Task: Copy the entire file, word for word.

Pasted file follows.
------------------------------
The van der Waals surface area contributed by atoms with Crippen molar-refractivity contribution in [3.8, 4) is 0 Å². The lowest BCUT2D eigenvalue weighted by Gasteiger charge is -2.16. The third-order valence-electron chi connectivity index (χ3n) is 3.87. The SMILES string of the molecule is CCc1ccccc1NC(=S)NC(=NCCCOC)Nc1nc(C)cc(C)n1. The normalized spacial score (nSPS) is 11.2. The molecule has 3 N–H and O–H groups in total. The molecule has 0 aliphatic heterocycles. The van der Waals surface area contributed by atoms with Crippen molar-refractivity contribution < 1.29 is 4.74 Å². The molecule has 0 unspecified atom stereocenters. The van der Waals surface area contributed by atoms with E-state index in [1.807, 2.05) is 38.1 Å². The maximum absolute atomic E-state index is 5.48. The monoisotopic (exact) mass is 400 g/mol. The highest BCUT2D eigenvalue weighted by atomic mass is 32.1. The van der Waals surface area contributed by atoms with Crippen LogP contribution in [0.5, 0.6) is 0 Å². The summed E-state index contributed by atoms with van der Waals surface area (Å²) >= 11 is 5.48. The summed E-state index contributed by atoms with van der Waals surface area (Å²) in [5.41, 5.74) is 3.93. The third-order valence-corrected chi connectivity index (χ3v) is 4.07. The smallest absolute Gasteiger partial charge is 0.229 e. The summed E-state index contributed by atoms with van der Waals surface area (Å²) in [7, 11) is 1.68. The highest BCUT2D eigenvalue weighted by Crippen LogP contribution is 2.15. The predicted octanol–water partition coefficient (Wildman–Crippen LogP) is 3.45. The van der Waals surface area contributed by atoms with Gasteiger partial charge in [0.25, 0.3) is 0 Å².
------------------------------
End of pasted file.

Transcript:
The van der Waals surface area contributed by atoms with Crippen molar-refractivity contribution in [3.8, 4) is 0 Å². The lowest BCUT2D eigenvalue weighted by Gasteiger charge is -2.16. The third-order valence-electron chi connectivity index (χ3n) is 3.87. The SMILES string of the molecule is CCc1ccccc1NC(=S)NC(=NCCCOC)Nc1nc(C)cc(C)n1. The normalized spacial score (nSPS) is 11.2. The molecule has 3 N–H and O–H groups in total. The molecule has 0 aliphatic heterocycles. The van der Waals surface area contributed by atoms with Crippen molar-refractivity contribution < 1.29 is 4.74 Å². The molecule has 0 unspecified atom stereocenters. The van der Waals surface area contributed by atoms with E-state index in [1.807, 2.05) is 38.1 Å². The maximum absolute atomic E-state index is 5.48. The monoisotopic (exact) mass is 400 g/mol. The highest BCUT2D eigenvalue weighted by atomic mass is 32.1. The van der Waals surface area contributed by atoms with Crippen LogP contribution in [0.5, 0.6) is 0 Å². The summed E-state index contributed by atoms with van der Waals surface area (Å²) >= 11 is 5.48. The summed E-state index contributed by atoms with van der Waals surface area (Å²) in [5.41, 5.74) is 3.93. The third-order valence-corrected chi connectivity index (χ3v) is 4.07. The smallest absolute Gasteiger partial charge is 0.229 e. The summed E-state index contributed by atoms with van der Waals surface area (Å²) in [7, 11) is 1.68. The highest BCUT2D eigenvalue weighted by Crippen LogP contribution is 2.15. The predicted octanol–water partition coefficient (Wildman–Crippen LogP) is 3.45. The van der Waals surface area contributed by atoms with Gasteiger partial charge in [0.25, 0.3) is 0 Å².